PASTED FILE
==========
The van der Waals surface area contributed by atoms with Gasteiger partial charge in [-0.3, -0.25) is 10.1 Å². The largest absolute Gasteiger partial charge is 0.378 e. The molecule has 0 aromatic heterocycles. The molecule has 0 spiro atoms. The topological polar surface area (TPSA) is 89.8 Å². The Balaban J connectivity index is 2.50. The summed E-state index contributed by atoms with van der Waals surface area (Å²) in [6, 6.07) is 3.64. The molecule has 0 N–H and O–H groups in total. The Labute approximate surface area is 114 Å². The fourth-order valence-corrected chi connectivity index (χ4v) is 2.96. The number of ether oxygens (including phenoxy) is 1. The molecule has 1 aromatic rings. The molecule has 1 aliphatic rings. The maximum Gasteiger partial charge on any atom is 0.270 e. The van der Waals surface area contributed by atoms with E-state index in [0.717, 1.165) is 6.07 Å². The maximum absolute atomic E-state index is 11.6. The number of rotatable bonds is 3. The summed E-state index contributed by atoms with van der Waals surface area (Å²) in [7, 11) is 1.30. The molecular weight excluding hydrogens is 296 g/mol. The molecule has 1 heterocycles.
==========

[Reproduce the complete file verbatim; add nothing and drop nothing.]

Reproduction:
The van der Waals surface area contributed by atoms with Gasteiger partial charge in [-0.3, -0.25) is 10.1 Å². The largest absolute Gasteiger partial charge is 0.378 e. The molecule has 0 aromatic heterocycles. The molecule has 0 spiro atoms. The topological polar surface area (TPSA) is 89.8 Å². The Balaban J connectivity index is 2.50. The summed E-state index contributed by atoms with van der Waals surface area (Å²) in [6, 6.07) is 3.64. The molecule has 0 N–H and O–H groups in total. The Labute approximate surface area is 114 Å². The fourth-order valence-corrected chi connectivity index (χ4v) is 2.96. The number of ether oxygens (including phenoxy) is 1. The molecule has 1 aromatic rings. The molecule has 1 aliphatic rings. The maximum Gasteiger partial charge on any atom is 0.270 e. The van der Waals surface area contributed by atoms with E-state index in [0.717, 1.165) is 6.07 Å². The maximum absolute atomic E-state index is 11.6. The number of rotatable bonds is 3. The summed E-state index contributed by atoms with van der Waals surface area (Å²) in [7, 11) is 1.30. The molecular weight excluding hydrogens is 296 g/mol. The molecule has 1 heterocycles.